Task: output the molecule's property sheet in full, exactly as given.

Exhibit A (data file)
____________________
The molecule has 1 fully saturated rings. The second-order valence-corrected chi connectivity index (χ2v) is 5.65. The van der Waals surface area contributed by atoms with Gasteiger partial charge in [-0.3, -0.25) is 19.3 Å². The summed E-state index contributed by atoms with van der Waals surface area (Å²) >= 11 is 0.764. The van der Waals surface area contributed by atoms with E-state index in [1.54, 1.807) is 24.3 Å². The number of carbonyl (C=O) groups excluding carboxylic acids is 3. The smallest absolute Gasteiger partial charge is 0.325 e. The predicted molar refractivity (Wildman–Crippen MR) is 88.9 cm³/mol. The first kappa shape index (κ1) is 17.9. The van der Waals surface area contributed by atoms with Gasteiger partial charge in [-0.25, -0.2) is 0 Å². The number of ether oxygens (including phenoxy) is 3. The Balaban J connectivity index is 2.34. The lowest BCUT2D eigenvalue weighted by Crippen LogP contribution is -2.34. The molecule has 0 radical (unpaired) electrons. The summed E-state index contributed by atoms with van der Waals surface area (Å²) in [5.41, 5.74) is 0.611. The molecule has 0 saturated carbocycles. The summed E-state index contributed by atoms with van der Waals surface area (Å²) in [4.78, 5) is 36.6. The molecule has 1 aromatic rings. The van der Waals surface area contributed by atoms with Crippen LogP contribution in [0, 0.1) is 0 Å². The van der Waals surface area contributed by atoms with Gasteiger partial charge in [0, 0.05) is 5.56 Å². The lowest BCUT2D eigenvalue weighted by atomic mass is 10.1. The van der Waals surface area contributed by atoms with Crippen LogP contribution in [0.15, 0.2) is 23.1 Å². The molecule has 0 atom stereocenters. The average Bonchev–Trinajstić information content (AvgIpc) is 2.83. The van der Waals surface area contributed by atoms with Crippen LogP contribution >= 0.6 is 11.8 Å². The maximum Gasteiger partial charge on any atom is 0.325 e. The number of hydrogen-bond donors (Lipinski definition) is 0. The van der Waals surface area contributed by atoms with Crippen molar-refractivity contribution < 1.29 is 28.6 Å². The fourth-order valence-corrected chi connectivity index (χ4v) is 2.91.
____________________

The molecule has 1 fully saturated rings. The second-order valence-corrected chi connectivity index (χ2v) is 5.65. The van der Waals surface area contributed by atoms with Gasteiger partial charge in [-0.3, -0.25) is 19.3 Å². The summed E-state index contributed by atoms with van der Waals surface area (Å²) >= 11 is 0.764. The van der Waals surface area contributed by atoms with E-state index in [1.54, 1.807) is 24.3 Å². The number of carbonyl (C=O) groups excluding carboxylic acids is 3. The smallest absolute Gasteiger partial charge is 0.325 e. The predicted molar refractivity (Wildman–Crippen MR) is 88.9 cm³/mol. The first kappa shape index (κ1) is 17.9. The van der Waals surface area contributed by atoms with Gasteiger partial charge in [-0.25, -0.2) is 0 Å². The number of ether oxygens (including phenoxy) is 3. The Balaban J connectivity index is 2.34. The lowest BCUT2D eigenvalue weighted by Crippen LogP contribution is -2.34. The molecule has 0 radical (unpaired) electrons. The summed E-state index contributed by atoms with van der Waals surface area (Å²) in [5.41, 5.74) is 0.611. The molecule has 0 saturated carbocycles. The summed E-state index contributed by atoms with van der Waals surface area (Å²) in [4.78, 5) is 36.6. The molecule has 1 aromatic rings. The van der Waals surface area contributed by atoms with Crippen LogP contribution in [0, 0.1) is 0 Å². The van der Waals surface area contributed by atoms with Gasteiger partial charge in [0, 0.05) is 5.56 Å². The lowest BCUT2D eigenvalue weighted by atomic mass is 10.1. The van der Waals surface area contributed by atoms with Crippen LogP contribution in [0.15, 0.2) is 23.1 Å². The molecule has 0 atom stereocenters. The average Bonchev–Trinajstić information content (AvgIpc) is 2.83. The van der Waals surface area contributed by atoms with Crippen LogP contribution >= 0.6 is 11.8 Å². The maximum Gasteiger partial charge on any atom is 0.325 e. The number of hydrogen-bond donors (Lipinski definition) is 0. The van der Waals surface area contributed by atoms with Crippen molar-refractivity contribution < 1.29 is 28.6 Å². The fourth-order valence-corrected chi connectivity index (χ4v) is 2.91.